Monday, July 25, 2011

Amy Winehouse, Authenticity, and Audience Confusion

There was a really good piece by Amanda Petrusich recently on about the death of Amy Winehouse and the role of authenticity in music.
The article talks about the fact that music fans, and fans of other forms of art as well, crave authenticity in art. It also questions what the authenticity really means in terms of how it applies to art. In general, I guess listeners feel like a piece of music is more "legitimate" if the audience feels like the life of the artist clearly reflects the sort of experiences and emotions that the art seeks to convey. The line of thinking, I suppose, is that art comes from a more sincere, honest place if the audience thinks that the artist has truly lived the through the sort of events described in their work.

But what do you make of that notion in an age when so many artists exert tremendous effort to spin media images that comport with their art after the fact? We have a whole lot of different musicians out there who are surrounded by teams of managers, publicists, etc., all trying to craft a public persona for artists that will help to sell their product, rendering semi-fictional to entirely fictional biographies that only reflect their histories and lives in the most tangential way (a fact which is made even more absurd when you realize that some of these artists are trying to legitimize themselves by bending the truth about their lives, oftentimes in an effort to try to lend credibility to songs and records written by ghostwriters- songs that the "artist" didn't actually write in the first place).
Other artists try to create a lifestyle for themselves which they think will legitimize their music. Many a country music star has grown up in a suburban environment as a fan of rock and roll, never having ever really experienced a rural lifestyle, only to end up later parading around in cowboy hats, talking of their horses and cattle, and singing of the ranching/country lifestyle. A number of rappers have built careers upon descriptions of growing up "on the streets" despite having actually grown up in a relatively comfortable middle class environment. And, of course, many rock acts seem to have picked up self destructive drug and drinking habits almost as a way to prove to audiences that they're musicians who are legitimately deserving of the "rock star" label.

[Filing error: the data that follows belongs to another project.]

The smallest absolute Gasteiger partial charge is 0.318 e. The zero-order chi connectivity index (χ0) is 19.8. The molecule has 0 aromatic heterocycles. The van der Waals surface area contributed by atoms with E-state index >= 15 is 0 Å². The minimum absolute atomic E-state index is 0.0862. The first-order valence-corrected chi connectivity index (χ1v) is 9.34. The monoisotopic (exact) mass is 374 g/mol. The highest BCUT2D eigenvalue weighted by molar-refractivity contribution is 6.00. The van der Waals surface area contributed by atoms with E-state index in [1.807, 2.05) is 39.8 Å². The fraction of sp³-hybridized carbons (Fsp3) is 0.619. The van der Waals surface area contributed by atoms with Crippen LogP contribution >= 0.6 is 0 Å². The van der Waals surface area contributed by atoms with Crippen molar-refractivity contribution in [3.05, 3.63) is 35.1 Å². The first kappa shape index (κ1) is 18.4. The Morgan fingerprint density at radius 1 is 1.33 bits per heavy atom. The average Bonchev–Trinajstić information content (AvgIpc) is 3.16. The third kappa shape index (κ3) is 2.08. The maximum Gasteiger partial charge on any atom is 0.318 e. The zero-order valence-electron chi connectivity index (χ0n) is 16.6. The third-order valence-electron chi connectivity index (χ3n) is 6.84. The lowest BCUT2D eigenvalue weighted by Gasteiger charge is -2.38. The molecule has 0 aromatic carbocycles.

So the audience craves authenticity, but it's hard to know what's authentic a lot of the time.

And even if the lifestyle seems to match the lyrics, isn't it still impossible to know whether the emotions portrayed in the art are genuine? Doesn't anyone suppose that there have been rappers who are actually from the streets, having written songs about the despair brought on by violence and drugs, while in truth they sort of love the street life because it's brought them money, fame, and success? Haven't there been rock stars who've alluded to the pain and sadness of their drug problems, while in truth some of these same people have mostly enjoyed their habits, including the chance to sing about how awful their struggles had become? Is the music authentic just because of the life events of the artist, even if the emotions expressed in the art aren't genuine?
In her article, Petrusich also makes an excellent (and I think accurate) point about the fact that legitimacy, insofar as it actually exists in music, has to come from the audience and not the performer. The emotional resonance that matters is actually the affect that a piece of music has upon the listener. Maybe in some cases it helps a listener to feel more emotionally connected to a song if that listener feels like the artist was feeling some sort of genuine emotional experience at the time that the song was written. On the other hand, even if a song was written for a primarily commercial purpose, if that song conjures up memories or otherwise stirs up valid emotions in the listener, then then the origins of the song may actually be irrelevant.
Authenticity in art might rely primarily upon the emotional reaction of the audience and not upon the emotional investment of the artist. Given the fact that it's all but impossible to be sure exactly what the artist was thinking as they created their work, the genuine emotional response of the audience might be the best that we can ever really hope for in appreciating a piece of art.

Anyway, things aren't going to change, and audiences are going to continue to demand that the lifestyle of an artist mirrors the content of their work in some way.
As Petrusich points out in regard to Amy Winehouse, the problems arise when artists feel so strong a need to legitimize their work that they're willing to sacrifice everything- even their lives- in order to lend an air of authenticity. The whole phenomenon just becomes that more tragic when the whole thing is misguided and sadly self fulfilling on the part of both artists and fans.

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